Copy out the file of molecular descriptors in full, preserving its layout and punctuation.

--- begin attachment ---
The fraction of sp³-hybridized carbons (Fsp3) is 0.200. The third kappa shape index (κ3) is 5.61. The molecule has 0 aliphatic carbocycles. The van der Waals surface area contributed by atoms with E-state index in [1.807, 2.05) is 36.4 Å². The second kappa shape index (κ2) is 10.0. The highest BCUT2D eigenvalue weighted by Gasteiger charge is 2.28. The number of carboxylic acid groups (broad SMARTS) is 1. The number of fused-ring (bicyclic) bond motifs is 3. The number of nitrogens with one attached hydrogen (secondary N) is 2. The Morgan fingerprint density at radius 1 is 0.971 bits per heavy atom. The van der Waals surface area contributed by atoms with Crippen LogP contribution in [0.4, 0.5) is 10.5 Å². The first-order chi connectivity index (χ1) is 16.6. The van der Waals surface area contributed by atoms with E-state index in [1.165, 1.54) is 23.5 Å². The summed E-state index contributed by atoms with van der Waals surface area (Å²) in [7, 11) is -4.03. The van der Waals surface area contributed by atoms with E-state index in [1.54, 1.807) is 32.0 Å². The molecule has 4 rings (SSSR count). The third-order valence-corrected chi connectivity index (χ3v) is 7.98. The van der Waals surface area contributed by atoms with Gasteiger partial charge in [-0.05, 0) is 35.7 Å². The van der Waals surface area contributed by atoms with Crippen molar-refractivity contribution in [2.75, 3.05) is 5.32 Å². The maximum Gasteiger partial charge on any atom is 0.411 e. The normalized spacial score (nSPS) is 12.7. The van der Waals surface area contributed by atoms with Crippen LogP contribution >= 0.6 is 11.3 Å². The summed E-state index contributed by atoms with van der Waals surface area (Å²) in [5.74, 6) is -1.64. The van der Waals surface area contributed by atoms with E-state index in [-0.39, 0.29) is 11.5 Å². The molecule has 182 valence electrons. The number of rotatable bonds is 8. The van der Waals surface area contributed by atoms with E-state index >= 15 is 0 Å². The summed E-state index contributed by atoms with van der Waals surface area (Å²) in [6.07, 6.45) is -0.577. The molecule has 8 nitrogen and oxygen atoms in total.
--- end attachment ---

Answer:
The fraction of sp³-hybridized carbons (Fsp3) is 0.200. The third kappa shape index (κ3) is 5.61. The molecule has 0 aliphatic carbocycles. The van der Waals surface area contributed by atoms with E-state index in [1.807, 2.05) is 36.4 Å². The second kappa shape index (κ2) is 10.0. The highest BCUT2D eigenvalue weighted by Gasteiger charge is 2.28. The number of carboxylic acid groups (broad SMARTS) is 1. The number of fused-ring (bicyclic) bond motifs is 3. The number of nitrogens with one attached hydrogen (secondary N) is 2. The Morgan fingerprint density at radius 1 is 0.971 bits per heavy atom. The van der Waals surface area contributed by atoms with Crippen LogP contribution in [0.4, 0.5) is 10.5 Å². The first-order chi connectivity index (χ1) is 16.6. The van der Waals surface area contributed by atoms with E-state index in [1.165, 1.54) is 23.5 Å². The summed E-state index contributed by atoms with van der Waals surface area (Å²) in [7, 11) is -4.03. The van der Waals surface area contributed by atoms with E-state index in [1.54, 1.807) is 32.0 Å². The molecule has 4 rings (SSSR count). The third-order valence-corrected chi connectivity index (χ3v) is 7.98. The van der Waals surface area contributed by atoms with Gasteiger partial charge in [-0.05, 0) is 35.7 Å². The van der Waals surface area contributed by atoms with Crippen molar-refractivity contribution in [2.75, 3.05) is 5.32 Å². The maximum Gasteiger partial charge on any atom is 0.411 e. The normalized spacial score (nSPS) is 12.7. The van der Waals surface area contributed by atoms with Crippen LogP contribution >= 0.6 is 11.3 Å². The summed E-state index contributed by atoms with van der Waals surface area (Å²) in [5.74, 6) is -1.64. The van der Waals surface area contributed by atoms with E-state index in [-0.39, 0.29) is 11.5 Å². The molecule has 182 valence electrons. The number of rotatable bonds is 8. The van der Waals surface area contributed by atoms with E-state index >= 15 is 0 Å². The summed E-state index contributed by atoms with van der Waals surface area (Å²) in [6.07, 6.45) is -0.577. The molecule has 8 nitrogen and oxygen atoms in total.